So... you choose- do you want to wait for someone to offer you your professional development? or do you want to get out there, find it, try it, and share it?  

Monday, March 17, 2014

St Patrick's Day Tech-ified

Today we participated in the St Patrick's Day Lucky Charms graphing project from Projects By Jen. This is my 2nd year participating in this project. It's a wonderful project that is easy to implement, doesn't take much time but has a lot of bang for the buck (predicting, counting, graphing, and comparing/ contrasting, in addition to a technology integration piece if you feel so inclined) Our goal this year was to prove that there were more green clovers than any other shape.

Our class started by making our own predictions on which marshmallow shape we felt would be represented the most in our box. Each student then tweeted their prediction to our partner class for this project, Mrs DeGroot's class in IA. My kids were so excited to see Mrs. DeGroot's class' predictions come through on our class Twitter feed. What an engaging and simple way for us to connect.
In the afternoon we opened our box, sorted, graphed and ate the results. We had a great discussion about which had the most, the least etc.
Later in the afternoon we made a Skype call to Mrs. DeGroot's class in IA and shared and compared our results with theirs. We recorded their results for more discussion later but as we compared each class had to decide if they had more or less than the other class and then put their hands on their head if they had more or hands on their shoulders if they had less. It was a quick and easy way to have the whole class involved in the comparing and an easy way for kids to see each other.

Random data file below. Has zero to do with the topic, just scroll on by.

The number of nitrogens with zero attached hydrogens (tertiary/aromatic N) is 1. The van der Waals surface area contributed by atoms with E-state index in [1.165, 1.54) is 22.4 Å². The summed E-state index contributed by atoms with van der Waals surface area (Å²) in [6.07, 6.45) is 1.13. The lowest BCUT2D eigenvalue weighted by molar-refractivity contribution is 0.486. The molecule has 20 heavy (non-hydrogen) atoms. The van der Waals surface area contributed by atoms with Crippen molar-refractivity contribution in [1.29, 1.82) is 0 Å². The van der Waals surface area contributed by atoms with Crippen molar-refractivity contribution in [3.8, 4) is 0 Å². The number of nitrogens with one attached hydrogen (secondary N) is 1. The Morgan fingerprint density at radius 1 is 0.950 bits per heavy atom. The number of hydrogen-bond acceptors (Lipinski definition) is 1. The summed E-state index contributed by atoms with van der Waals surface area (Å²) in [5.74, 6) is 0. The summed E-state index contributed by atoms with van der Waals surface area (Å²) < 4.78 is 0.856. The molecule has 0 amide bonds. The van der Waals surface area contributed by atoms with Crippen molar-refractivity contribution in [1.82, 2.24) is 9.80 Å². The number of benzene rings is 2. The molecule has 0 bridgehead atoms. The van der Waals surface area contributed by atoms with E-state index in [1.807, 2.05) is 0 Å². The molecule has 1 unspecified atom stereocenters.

When we were done Skyping, we spent a bit of time locating our buddy class on the map and discussing their location in relation to ours. Just another great integration piece.

Overall, the project was a great success and I would highly recommend to others to participate in the Projects by Jen activities . Adding the technology component truly was the highlight and really made the project come to life. I will definitely take the time to add that piece again next year as the learning and collaborating that came out of that piece was far more powerful than the graphing alone.

Here are the results from all the classes as of 3/19. We didn't prove our hypothesis at this point, but what a great discussion to have with kiddos on the scientific process and their rational for why things turned out the way they did.

Results as of March 19, 2014
Marshmallows Counted
Hypothesis Correct
As a GROUP -- we will be trying to prove that there are more GREEN CLOVERS than any other shape

Monday, March 10, 2014

Fact families

I wish there were more hours in the day. I have about 6 different blog posts in draft format right now that I just can't seem to find enough time to do. Hoping that after conferences are done this week, I can eek out a little extra time to catch up on those posts. In the meantime, here's a quick post on using Popplet to show fact families. This went over very well today in my class and most students did 2 or 3 Popples in about 10 minutes time.

We've been working on related facts (fact families) in math for the past few days. Today students used dominoes to help them write their related addition and subtraction facts. We used Popplet to record our results. We have used this app a few times for various things but we haven't used it as much as I had hoped to this year. That being said, the kiddos did great using the app fairly independently and kiddos decided on their own if they wanted to use the text feature or the pen feature. As they finished their popples, they took a screen shot which we then shared via Air Server at the end of our lesson.